INDIANAPOLIS (WISH) — Fall sports are in full swing and proper nutrition is important to fuel kids’ activity and their growth.
Registered Dietitian Anna Busenburg with St. Vincent Women’s Hospital says kids ranging in age from elementary to junior high school need between 1,600 and 2,200 calories a day. High-school aged teens require between 2,000 and 2,400 calories.
Student athletes need an additional 500 to 1,000 calories a day depending on the physicality and intensity of practice.
“So if they’re going to be active for about an hour, that 500 additional calories is probably going to be fine,” says Busenburg. “If they’re going to be active for more than an hour, you’re going to start creeping closer to that 700 — maybe even 1,000 calories depending on what type of activity they’re even doing.”
What to eat
In order to eat enough food, Busenburg suggests kids should eat five to six times a day.
“Three of those meals are going to be your breakfast, lunch and dinner and then about two snacks a day,” says Busenburg.
Each meal or snack should be well-rounded and varied, consisting of:
– Protein (found in meat, poultry, seafood, eggs, beans, nuts, and dairy foods)
– Carbohydrates (fruits, vegetables, and whole grains are the best sources)
– Vitamins and minerals (as found in fruits, vegetables and dairy products)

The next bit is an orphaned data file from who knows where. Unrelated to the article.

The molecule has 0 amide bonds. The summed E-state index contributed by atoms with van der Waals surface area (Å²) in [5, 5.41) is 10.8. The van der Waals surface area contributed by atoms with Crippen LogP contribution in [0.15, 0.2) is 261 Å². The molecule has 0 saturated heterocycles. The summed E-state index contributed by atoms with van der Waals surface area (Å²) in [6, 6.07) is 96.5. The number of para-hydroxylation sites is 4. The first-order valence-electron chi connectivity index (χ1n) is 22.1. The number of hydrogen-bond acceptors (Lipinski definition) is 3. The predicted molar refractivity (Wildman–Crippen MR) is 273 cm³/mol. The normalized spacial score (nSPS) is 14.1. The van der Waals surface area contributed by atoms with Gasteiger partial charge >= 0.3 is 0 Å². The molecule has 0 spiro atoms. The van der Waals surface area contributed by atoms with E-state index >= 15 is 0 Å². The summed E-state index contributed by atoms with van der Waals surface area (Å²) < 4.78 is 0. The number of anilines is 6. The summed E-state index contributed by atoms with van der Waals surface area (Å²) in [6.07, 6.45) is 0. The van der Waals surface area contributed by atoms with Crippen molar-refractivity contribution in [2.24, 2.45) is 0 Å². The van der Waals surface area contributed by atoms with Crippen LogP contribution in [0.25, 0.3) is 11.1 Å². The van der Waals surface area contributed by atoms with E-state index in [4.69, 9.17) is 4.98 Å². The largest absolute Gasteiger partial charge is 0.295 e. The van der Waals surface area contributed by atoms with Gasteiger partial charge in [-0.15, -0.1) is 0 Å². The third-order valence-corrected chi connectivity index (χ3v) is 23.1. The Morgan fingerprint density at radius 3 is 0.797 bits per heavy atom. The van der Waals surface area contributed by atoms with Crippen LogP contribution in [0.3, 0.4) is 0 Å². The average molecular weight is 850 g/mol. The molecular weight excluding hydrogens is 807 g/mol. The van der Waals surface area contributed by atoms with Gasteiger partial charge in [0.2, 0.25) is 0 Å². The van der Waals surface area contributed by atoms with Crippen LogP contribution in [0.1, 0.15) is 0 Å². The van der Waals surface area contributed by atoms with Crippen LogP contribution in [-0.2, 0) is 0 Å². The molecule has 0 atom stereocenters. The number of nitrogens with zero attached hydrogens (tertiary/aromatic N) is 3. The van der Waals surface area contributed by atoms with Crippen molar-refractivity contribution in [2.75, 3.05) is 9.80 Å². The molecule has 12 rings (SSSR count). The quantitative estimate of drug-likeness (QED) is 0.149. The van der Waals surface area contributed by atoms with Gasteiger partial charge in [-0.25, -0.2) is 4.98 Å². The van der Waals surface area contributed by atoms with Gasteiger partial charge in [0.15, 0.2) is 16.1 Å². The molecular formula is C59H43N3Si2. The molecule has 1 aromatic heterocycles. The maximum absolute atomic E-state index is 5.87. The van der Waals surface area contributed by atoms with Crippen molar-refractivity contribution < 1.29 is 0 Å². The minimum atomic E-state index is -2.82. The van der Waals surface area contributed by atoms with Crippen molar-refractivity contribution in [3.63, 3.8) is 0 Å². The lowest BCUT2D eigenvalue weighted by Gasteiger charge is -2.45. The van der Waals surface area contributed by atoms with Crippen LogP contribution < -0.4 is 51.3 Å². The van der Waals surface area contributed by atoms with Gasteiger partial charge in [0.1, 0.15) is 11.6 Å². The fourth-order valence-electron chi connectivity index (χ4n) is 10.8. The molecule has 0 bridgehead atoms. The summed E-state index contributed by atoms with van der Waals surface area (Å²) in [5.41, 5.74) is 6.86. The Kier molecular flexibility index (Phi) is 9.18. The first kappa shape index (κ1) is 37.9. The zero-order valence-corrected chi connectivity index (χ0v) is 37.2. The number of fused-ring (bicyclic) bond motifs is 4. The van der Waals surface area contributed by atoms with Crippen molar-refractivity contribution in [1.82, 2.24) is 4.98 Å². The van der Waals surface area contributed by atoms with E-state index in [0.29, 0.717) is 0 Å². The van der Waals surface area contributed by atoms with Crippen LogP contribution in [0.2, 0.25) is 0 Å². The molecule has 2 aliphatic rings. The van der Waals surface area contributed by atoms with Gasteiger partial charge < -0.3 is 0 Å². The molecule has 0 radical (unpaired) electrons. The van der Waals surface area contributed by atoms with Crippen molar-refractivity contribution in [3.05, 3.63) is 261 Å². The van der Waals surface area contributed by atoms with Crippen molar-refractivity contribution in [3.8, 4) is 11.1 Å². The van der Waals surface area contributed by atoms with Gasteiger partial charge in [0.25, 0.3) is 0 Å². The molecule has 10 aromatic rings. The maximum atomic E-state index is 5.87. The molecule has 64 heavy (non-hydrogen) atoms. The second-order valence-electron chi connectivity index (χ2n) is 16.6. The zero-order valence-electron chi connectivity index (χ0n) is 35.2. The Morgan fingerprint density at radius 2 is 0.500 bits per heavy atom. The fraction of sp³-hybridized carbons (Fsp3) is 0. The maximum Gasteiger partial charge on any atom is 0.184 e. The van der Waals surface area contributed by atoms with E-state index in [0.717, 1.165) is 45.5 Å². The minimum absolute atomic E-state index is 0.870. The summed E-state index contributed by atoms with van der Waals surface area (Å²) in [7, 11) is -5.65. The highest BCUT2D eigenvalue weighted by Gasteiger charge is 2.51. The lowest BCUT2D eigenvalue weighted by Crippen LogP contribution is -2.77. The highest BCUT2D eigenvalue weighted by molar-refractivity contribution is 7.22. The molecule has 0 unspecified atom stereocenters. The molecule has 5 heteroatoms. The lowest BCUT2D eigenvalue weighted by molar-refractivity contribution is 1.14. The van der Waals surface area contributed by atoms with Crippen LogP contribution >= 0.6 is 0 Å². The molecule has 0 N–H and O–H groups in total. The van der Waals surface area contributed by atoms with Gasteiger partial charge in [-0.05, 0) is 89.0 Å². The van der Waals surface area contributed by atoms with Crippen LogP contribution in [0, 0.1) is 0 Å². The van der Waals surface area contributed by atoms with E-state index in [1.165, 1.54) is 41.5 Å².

– Healthy fats (like meats, cheeses and nuts)
The timing of snacks is important, too.
“If you’re going to have a snack before your kid goes off to practice, then doing something that has more carbohydrates is going to be good because that’s what your body is using as fuel,” says Busenburg.
Busenburg suggests fruits, like grapes or oranges, can fulfill the carbohydrate requirement. Also, pretzels or a granola bar have the same impact.
“Now after practice, you want to aim for something that has a little more protein with it — peanut butter or some type of nut would be an excellent option,” says Busenburg.
Mix peanut butter with celery, pretzels or an apple. Yogurt is also a good after-practice option — and so is pudding.
“It can be a great sweet treat — especially after practice and it’s a perfect portion size and they can just have it on their way home,” says Busenburg.
What to drink
Kids can get calories from hydration, too, says Busenburg and while water is the best for staying hydrated, milk can provide great nutritional benefit and help kids refuel. Busenburg says sports drinks can be OK in moderation, but suggests not giving more than 8 to 12 ounces to kids.
If you’re wondering whether your child is eating enough for their activity level and growth, monitor their weight.
“If you notice they’re losing some weight, then they’re obviously not eating enough.”